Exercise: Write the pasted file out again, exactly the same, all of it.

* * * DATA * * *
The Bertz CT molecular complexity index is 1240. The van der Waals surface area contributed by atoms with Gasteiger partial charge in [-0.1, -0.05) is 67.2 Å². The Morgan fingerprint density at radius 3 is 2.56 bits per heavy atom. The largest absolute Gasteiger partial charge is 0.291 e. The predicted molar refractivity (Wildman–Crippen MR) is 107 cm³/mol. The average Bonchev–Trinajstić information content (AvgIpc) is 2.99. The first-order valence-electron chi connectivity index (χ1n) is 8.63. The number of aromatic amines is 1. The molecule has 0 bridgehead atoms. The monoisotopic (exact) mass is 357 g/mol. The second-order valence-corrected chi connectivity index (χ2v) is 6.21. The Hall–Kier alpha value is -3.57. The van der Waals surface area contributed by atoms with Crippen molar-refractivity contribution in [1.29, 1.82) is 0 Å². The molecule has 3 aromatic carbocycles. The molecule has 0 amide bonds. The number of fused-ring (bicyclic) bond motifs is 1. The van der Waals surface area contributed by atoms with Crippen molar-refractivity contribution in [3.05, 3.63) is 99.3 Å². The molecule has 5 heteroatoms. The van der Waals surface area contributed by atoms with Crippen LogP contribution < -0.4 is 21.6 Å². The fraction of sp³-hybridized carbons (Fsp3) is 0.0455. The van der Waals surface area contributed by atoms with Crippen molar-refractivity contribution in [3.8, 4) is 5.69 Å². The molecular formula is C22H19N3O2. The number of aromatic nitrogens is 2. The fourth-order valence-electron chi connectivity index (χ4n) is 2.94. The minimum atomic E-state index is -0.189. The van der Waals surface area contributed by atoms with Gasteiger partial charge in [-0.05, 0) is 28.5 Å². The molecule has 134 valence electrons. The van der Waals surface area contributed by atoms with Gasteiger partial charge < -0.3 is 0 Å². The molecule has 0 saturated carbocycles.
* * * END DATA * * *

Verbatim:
The Bertz CT molecular complexity index is 1240. The van der Waals surface area contributed by atoms with Gasteiger partial charge in [-0.1, -0.05) is 67.2 Å². The Morgan fingerprint density at radius 3 is 2.56 bits per heavy atom. The largest absolute Gasteiger partial charge is 0.291 e. The predicted molar refractivity (Wildman–Crippen MR) is 107 cm³/mol. The average Bonchev–Trinajstić information content (AvgIpc) is 2.99. The first-order valence-electron chi connectivity index (χ1n) is 8.63. The number of aromatic amines is 1. The molecule has 0 bridgehead atoms. The monoisotopic (exact) mass is 357 g/mol. The second-order valence-corrected chi connectivity index (χ2v) is 6.21. The Hall–Kier alpha value is -3.57. The van der Waals surface area contributed by atoms with Crippen molar-refractivity contribution in [1.29, 1.82) is 0 Å². The molecule has 3 aromatic carbocycles. The molecule has 0 amide bonds. The number of fused-ring (bicyclic) bond motifs is 1. The van der Waals surface area contributed by atoms with Crippen molar-refractivity contribution in [3.05, 3.63) is 99.3 Å². The molecule has 5 heteroatoms. The van der Waals surface area contributed by atoms with Crippen LogP contribution < -0.4 is 21.6 Å². The fraction of sp³-hybridized carbons (Fsp3) is 0.0455. The van der Waals surface area contributed by atoms with Crippen molar-refractivity contribution in [3.8, 4) is 5.69 Å². The molecular formula is C22H19N3O2. The number of aromatic nitrogens is 2. The fourth-order valence-electron chi connectivity index (χ4n) is 2.94. The minimum atomic E-state index is -0.189. The van der Waals surface area contributed by atoms with Gasteiger partial charge in [-0.05, 0) is 28.5 Å². The molecule has 134 valence electrons. The van der Waals surface area contributed by atoms with Gasteiger partial charge < -0.3 is 0 Å². The molecule has 0 saturated carbocycles.